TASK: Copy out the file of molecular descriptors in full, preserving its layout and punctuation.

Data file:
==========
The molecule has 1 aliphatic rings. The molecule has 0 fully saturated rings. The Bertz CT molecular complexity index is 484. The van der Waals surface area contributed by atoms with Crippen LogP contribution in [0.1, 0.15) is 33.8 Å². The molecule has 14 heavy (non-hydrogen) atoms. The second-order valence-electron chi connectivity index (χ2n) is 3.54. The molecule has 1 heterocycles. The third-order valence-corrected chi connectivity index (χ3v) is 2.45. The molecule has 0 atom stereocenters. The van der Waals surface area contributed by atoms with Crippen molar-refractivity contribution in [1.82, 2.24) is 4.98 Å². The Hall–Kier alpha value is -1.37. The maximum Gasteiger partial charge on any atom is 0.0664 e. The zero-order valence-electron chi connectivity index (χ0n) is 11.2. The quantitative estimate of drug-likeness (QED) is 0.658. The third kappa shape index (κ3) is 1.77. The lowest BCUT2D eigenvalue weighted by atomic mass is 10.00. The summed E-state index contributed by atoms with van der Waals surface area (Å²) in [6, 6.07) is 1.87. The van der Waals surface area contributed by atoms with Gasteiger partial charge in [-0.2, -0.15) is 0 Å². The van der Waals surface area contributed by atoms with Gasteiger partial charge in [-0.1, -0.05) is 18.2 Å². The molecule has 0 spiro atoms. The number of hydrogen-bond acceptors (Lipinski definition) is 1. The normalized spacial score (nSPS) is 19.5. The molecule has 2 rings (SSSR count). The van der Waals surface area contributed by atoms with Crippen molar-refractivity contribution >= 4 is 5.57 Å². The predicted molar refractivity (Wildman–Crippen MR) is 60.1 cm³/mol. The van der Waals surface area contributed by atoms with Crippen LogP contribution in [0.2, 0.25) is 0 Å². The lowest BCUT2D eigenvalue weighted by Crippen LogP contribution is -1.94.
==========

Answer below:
The molecule has 1 aliphatic rings. The molecule has 0 fully saturated rings. The Bertz CT molecular complexity index is 484. The van der Waals surface area contributed by atoms with Crippen LogP contribution in [0.1, 0.15) is 33.8 Å². The molecule has 14 heavy (non-hydrogen) atoms. The second-order valence-electron chi connectivity index (χ2n) is 3.54. The molecule has 1 heterocycles. The third-order valence-corrected chi connectivity index (χ3v) is 2.45. The molecule has 0 atom stereocenters. The van der Waals surface area contributed by atoms with Crippen molar-refractivity contribution in [1.82, 2.24) is 4.98 Å². The Hall–Kier alpha value is -1.37. The maximum Gasteiger partial charge on any atom is 0.0664 e. The zero-order valence-electron chi connectivity index (χ0n) is 11.2. The quantitative estimate of drug-likeness (QED) is 0.658. The third kappa shape index (κ3) is 1.77. The lowest BCUT2D eigenvalue weighted by atomic mass is 10.00. The summed E-state index contributed by atoms with van der Waals surface area (Å²) in [6, 6.07) is 1.87. The van der Waals surface area contributed by atoms with Gasteiger partial charge in [-0.2, -0.15) is 0 Å². The van der Waals surface area contributed by atoms with Gasteiger partial charge in [-0.1, -0.05) is 18.2 Å². The molecule has 0 spiro atoms. The number of hydrogen-bond acceptors (Lipinski definition) is 1. The normalized spacial score (nSPS) is 19.5. The molecule has 2 rings (SSSR count). The van der Waals surface area contributed by atoms with Crippen molar-refractivity contribution >= 4 is 5.57 Å². The predicted molar refractivity (Wildman–Crippen MR) is 60.1 cm³/mol. The van der Waals surface area contributed by atoms with Crippen LogP contribution in [0.2, 0.25) is 0 Å². The lowest BCUT2D eigenvalue weighted by Crippen LogP contribution is -1.94.